British tax office is examining trading companies, motivated by transaction fees and discounted prices offered by fraudsters, continued buying and selling permits even as the doubling of amounts around June 2009 was suspicious, according to Cedric Andrew, a former investigator at HMRC, the British agency. Based on parallel cases in the mobile-phone industry, the inquiry into so-called missing-trader frauds may not be resolved until 2015, according to Jonathan Grant, a director of sustainability and climate change at PricewaterhouseCoopers LLP.
“The carbon market was particularly vulnerable to missing-trader frauds because spot trading and the delivery of the allowances and cash can be very rapid,” Grant, who has advised the European Commission on some of its carbon programs, said June 3rd by e-mail.
HMRC served an £86 million ($133 million) assessment in September related to value-added-tax fraud on a European unit of RBS Sempra Commodities LLP, a venture between Edinburgh-based RBS and Sempra, the San Diego-based company said May 2nd in a filing to the U.S. Securities and Exchange Commission (SRE).
RBS is cooperating with the agency, Linda Harper, a speaker for the bank in London, said May 31st by phone, declining to elaborate.
According to the Sempra filing, a letter from HMRC to RBS states that “HMRC believes it has grounds to deny RBS the ability to reduce its VAT liability by VAT paid during 2009 because it knew or should have known that certain suppliers in the trading chain did not remit their own VAT to HMRC.”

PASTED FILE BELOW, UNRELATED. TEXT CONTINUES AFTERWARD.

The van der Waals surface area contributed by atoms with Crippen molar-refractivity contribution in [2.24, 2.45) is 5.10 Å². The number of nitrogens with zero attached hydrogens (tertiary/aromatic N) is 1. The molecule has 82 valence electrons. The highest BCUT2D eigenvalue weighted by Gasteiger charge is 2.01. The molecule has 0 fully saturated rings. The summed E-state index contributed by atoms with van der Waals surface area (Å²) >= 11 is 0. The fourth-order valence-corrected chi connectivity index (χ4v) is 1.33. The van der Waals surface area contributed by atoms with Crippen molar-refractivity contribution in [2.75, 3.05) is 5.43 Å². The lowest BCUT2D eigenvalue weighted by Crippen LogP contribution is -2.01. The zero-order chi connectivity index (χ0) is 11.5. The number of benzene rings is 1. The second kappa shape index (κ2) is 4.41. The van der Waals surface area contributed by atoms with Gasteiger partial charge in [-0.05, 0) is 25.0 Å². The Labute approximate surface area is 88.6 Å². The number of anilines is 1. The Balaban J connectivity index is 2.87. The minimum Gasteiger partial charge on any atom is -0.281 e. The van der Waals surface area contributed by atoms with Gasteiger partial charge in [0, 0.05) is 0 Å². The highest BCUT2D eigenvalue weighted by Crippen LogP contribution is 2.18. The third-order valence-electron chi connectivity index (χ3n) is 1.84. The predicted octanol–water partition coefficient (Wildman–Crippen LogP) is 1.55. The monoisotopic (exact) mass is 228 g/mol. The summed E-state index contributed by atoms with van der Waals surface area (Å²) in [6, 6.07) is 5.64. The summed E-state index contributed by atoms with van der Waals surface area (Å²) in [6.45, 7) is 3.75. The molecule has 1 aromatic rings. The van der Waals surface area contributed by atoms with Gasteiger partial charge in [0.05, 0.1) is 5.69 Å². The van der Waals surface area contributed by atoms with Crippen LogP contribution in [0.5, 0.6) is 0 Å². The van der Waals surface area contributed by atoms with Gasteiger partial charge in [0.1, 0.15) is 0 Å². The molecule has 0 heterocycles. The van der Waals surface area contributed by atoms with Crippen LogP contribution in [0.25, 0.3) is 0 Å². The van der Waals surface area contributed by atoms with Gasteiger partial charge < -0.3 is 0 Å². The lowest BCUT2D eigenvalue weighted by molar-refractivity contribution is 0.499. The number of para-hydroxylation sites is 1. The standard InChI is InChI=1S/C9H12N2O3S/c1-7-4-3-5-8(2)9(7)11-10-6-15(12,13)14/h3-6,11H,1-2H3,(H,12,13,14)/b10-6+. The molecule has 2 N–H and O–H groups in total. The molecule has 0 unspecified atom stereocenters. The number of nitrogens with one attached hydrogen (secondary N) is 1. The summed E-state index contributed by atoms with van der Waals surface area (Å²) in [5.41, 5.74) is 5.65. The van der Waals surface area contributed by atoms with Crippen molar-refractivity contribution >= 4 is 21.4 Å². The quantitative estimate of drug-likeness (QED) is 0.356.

CarbonDesk, which bought and sold carbon permits on behalf of clients, is contesting an assessment received from HMRC in January for £95.5 million, its founder Brett Stacey said June 4th by e-mail. Neither RBS nor CarbonDesk has been accused of fraud.
Buying and selling of EU allowances for immediate delivery jumped to 38% of the total market in May 2009, up from 26% in April and 18% in March, Barclays Plc estimated at the time. Permits are traded electronically between accounts held by companies that keep track of ownership.
Crimes in the greenhouse-gas market will take more time to prosecute because regulators need to investigate whether buyers, sellers and brokers improperly took advantage of surging volumes, London-based Grant said.
HMRC has limited its VAT losses to less than 300 million pounds and is “taking action to recover amounts properly due,” Andrew Bennett, a speaker for the tax office in London, said April 23rd by e-mail.
The claim against RBS Sempra is one of “a number of investigations into VAT tax-refund claims” in the carbon market by HMRC, according to the Sempra filing. Art Larson, a company spokesman in San Diego, said that RBS is handling the case on behalf of the venture.
RBS Sempra is being liquidated after its European power and natural gas business was bought by JPMorgan Chase & Co. in 2010. Patrick Burton, a spokesman for JPMorgan in London, declined to comment when reached June 4.